The Vickers Type 113 Vespa Mk I
first flown in September 1925 was built as a private venture to the requirements of Air Ministry Specification 30/24 for an army cooperation aircraft. An unequal-span well-staggered biplane with tandem open cockpits, it was powered as first flown by a Bristol Jupiter IV radial; the Vespa was underpowered with this engine, which was then replaced by a 339kW Jupiter VI. After being damaged in an accident during June 1926 it was rebuilt with wings of metal basic structure and redesignated Type 119 Vespa Mk II but, although tested successfully, it was not ordered for the RAF. However, six Type 149 Vespa Mk III aircraft with a number of airframe refinements were supplied to
Bolivia during 1929, in which year four aircraft with 365kW Armstrong Siddeley Jaguar VIC engines were ordered for the Irish Army Air Corps and designated Type 193 Vespa Mk IV, four more aircraft with some improvements subsequently being built for Ireland as the Type 208 Vespa Mk V. During 1930 the Vespa Mk II was modified to a standard similar to the Irish Vespa Mk IVs and, powered by a 395kW Bristol Jupiter VIIF engine, became designated Type 210 Vespa Mk VI. It was used for demonstrations in China, but on return to the UK was modified yet again, and with a Bristol Pegasus 'S' supercharged engine installed was redesignated Type 250 Vespa Mk VII, being used on 16 September 1932 to establish a new world altitude record of 13404m. Following that it was acquired by the Air Ministry and used by the RAE for high-altitude research.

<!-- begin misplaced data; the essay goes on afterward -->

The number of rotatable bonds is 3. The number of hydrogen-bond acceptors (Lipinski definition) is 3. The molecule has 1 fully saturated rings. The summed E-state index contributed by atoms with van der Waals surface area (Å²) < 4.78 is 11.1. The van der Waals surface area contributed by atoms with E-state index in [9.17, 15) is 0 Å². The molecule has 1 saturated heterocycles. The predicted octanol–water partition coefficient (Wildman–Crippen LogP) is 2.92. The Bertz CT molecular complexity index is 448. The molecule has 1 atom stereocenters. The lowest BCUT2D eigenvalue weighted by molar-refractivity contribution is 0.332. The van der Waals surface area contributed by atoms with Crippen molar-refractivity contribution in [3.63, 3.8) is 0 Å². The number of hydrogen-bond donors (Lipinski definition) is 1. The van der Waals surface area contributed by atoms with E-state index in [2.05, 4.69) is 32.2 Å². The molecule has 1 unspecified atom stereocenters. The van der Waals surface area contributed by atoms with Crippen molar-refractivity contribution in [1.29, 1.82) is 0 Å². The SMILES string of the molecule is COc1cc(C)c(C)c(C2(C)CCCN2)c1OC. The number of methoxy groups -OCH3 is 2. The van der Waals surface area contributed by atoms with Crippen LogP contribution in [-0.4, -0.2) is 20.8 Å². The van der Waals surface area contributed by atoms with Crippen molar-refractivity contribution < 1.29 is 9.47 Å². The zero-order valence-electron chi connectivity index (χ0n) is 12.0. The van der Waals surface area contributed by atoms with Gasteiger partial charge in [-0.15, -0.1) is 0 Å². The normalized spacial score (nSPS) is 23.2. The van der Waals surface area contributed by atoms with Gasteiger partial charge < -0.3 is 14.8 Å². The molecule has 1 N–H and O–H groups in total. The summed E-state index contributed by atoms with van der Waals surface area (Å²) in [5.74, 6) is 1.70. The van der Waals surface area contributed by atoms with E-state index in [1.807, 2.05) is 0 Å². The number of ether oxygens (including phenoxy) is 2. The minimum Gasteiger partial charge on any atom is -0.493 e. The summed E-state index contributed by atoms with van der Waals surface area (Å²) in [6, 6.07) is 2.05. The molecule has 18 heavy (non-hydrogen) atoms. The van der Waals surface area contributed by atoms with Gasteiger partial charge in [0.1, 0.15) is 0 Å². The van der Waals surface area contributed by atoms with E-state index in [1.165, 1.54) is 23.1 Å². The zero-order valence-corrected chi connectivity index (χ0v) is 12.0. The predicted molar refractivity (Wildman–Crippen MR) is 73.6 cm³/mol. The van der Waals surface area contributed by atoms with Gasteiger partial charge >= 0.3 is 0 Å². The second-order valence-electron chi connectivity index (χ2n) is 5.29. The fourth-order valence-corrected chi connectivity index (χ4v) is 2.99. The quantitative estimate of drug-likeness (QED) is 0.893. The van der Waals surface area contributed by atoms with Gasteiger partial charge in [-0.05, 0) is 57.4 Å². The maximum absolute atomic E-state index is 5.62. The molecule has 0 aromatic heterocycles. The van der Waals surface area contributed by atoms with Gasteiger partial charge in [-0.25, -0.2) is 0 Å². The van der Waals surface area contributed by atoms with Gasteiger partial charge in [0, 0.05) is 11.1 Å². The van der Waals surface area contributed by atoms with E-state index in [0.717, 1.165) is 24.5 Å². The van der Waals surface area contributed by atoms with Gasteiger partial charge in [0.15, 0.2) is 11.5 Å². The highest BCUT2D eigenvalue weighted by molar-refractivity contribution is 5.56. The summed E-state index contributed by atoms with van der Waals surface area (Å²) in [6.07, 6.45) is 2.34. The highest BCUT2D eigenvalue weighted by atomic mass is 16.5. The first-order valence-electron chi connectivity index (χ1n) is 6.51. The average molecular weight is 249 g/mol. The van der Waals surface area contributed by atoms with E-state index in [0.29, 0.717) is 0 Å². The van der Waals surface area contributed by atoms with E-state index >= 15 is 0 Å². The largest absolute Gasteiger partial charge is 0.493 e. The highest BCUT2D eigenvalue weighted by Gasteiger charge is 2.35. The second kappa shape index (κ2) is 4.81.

|A three-view drawing (800 x 802)|
| ENGINE||1 x 400hp Bristol Jupiter IV|
| Take-off weight||18 kg||40 lb|
| Empty weight||1120 kg||2469 lb|
| Wingspan||15.24 m||50 ft 0 in|
| Length||9.53 m||31 ft 3 in|
| Height||3.12 m||10 ft 3 in|
| Wing area||52.12 m2||561.01 sq ft|
| Max. speed||203 km/h||126 mph|
| Ceiling||6187 m||20300 ft|
| ARMAMENT||2 x 7.7mm machine-guns|
Following that it was acquired by the Air Ministry and used by the RAE for high-altitude research.
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